Because the Board explained the rationale and evidentiary basis for its modifications of the hearing examiner’s recommended findings of fact in a reasoned, articulate decision, the Board demonstrated its findings are supported by substantial evidence contained in the record, and the Board’s modified findings are not arbitrary or capricious. Accordingly, we find no error.
The court rejected the petitioner's remaining objections.
Justice Hutchison concurred
In this case, the Board of Medicine’s Final Order rejected some of the hearing examiner’s findings of fact regarding witness credibility. I think that in some instances, the Board skated close to crossing the line into making its own credibility decisions based upon the cold record. However, after considering the entire record, I agree with the majority’s conclusion that the Board has adequately justified its decision with reasoned, evidence based explanations. As such, I respectfully concur.
Wednesday, April 17, 2019
Is a physician-patient relationship a necessary predicate to a medical malpractice action?
No, according to the Minnesota Supreme Court, which reversed the grant of summary judgment against a medical provider that did not admit the patient despite her nurse practitioner's recommendation.
This case arises out of an interaction between employees of two Minnesota health systems. A nurse practitioner in one system sought to have a patient admitted to the hospital of the other system. Admission was allegedly denied by a hospitalist. Three days later, the patient died.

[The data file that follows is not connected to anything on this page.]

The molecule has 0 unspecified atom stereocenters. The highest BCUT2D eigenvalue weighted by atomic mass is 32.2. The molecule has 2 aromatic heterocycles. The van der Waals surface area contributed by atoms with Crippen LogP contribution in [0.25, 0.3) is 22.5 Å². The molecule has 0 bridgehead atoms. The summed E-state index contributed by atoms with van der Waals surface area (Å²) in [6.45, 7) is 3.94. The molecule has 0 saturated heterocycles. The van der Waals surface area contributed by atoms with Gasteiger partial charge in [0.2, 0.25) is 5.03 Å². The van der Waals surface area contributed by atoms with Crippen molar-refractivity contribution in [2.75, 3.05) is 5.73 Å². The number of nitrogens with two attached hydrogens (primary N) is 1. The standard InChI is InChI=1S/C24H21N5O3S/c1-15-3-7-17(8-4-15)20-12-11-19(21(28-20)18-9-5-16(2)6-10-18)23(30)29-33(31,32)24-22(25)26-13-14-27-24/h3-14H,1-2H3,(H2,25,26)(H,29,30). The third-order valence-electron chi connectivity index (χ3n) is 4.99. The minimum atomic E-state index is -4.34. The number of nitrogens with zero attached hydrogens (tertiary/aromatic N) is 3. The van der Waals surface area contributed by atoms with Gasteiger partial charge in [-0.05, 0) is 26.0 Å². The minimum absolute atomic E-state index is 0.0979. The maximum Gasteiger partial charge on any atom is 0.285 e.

She died of a staph infection.
To be sure, most medical malpractice cases involve an express physician-patient relationship. And a physician-patient relationship is a necessary element of malpractice claims in many states.
But we have never held that such a relationship is necessary to maintain a malpractice action under Minnesota law. To the contrary: when there is no express physician-patient relationship, we have turned to the traditional inquiry of whether a tort duty has been created by foreseeability of harm.
A legal ethics chestnut from the distant past is a case that I teach in class one
We have applied the same principle to legal professionals. In Togstad v. Vesely, Otto, Miller & Keefe, Joan Togstad met with an attorney to discuss a potential medical malpractice claim on behalf of her husband, John. 291 N.W.2d 686, 689–90 (Minn. 1980) (per curiam). The attorney took notes and asked questions as Togstad told her story, and then said “he did not think [she] had a legal case.” Id. at 690. Relying on this statement, the Togstads did not pursue the claim for some time. Id. When Joan Togstad decided to investigate the claim again, she learned that the statute of limitations had run. Id. In response to a legal malpractice claim, the attorney and his firm argued that there was no attorney-client relationship between Togstad and the attorney and, therefore, that he and the firm owed her no duty of care.
We held that there was a duty, based on foreseeability of harm. The duty attached, we said, when legal advice was given “under circumstances which made it reasonably foreseeable to [the attorney] that Mrs. Togstad would be injured if the advice were negligently given.” Id. at 693.